What color is water?
“Black”. That is how many children in Nepal perceive water. Like the protagonist of Color of Water, the short film by Sabin Maharjan, winner of the We Art Water Film Festival 4 in the micro-fiction category. The Himalayan country, which is home to the headwaters of the main rives in southern Asia, has severe supply problems for its population.
In Color of Water, humor serves to ironically denounce the unacceptable situation in many countries, such as Nepal, where urban development has failed to take into consideration the water supply to citizens.
Sabin Maharjan was inspired by the life of many schoolchildren in the capital Kathmandu, his home town, who experience the daily reality of the poor quality of water and poor sanitation. Around 150 tons of waste are generated in the city every day and dumped uncontrollably into the rivers. A population of over one and half million inhabitants lives around the city and according to the Central Bureau of Statistics of the Government of Nepal, one in five families does not have access to a domestic water source and two thirds of the households live with an inadequate water supply.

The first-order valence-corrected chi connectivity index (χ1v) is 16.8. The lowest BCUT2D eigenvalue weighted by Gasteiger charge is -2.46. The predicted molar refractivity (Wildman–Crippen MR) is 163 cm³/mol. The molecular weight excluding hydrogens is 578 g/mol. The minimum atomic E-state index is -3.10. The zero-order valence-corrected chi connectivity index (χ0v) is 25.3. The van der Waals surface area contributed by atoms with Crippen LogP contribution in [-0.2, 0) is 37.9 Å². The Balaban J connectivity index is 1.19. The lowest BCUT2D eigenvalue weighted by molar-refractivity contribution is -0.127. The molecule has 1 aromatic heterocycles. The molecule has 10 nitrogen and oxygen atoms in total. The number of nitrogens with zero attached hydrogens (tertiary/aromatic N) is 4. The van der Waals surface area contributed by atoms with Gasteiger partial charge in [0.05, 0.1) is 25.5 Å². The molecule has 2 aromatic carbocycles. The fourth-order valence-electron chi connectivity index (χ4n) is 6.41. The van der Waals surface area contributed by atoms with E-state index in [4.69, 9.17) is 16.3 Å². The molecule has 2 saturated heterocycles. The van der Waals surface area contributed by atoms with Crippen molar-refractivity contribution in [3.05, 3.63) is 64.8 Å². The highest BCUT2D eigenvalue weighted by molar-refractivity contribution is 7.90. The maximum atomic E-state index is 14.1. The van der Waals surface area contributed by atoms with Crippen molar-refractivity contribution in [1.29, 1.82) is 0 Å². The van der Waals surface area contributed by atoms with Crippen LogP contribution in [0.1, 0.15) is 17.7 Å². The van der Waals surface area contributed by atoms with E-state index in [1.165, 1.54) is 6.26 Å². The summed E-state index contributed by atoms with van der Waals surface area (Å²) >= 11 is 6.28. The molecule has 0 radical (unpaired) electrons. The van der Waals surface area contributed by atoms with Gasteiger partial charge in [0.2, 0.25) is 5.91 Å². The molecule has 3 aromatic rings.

The We Are Water Foundation collaborated with World Vision in a project with the aim of supplying water cans that allowed around 1,500 families to transport and store water to survive. The Foundation also collaborated with Oxfam International on another project to provide water and sanitation for those affected by the earthquake.Even today, the consequences of that natural disaster are visible, but experience has allowed the development of less vulnerable supply and sanitation systems, and the design of more effective intervention protocols in the country with the highest and purest water sources in the world.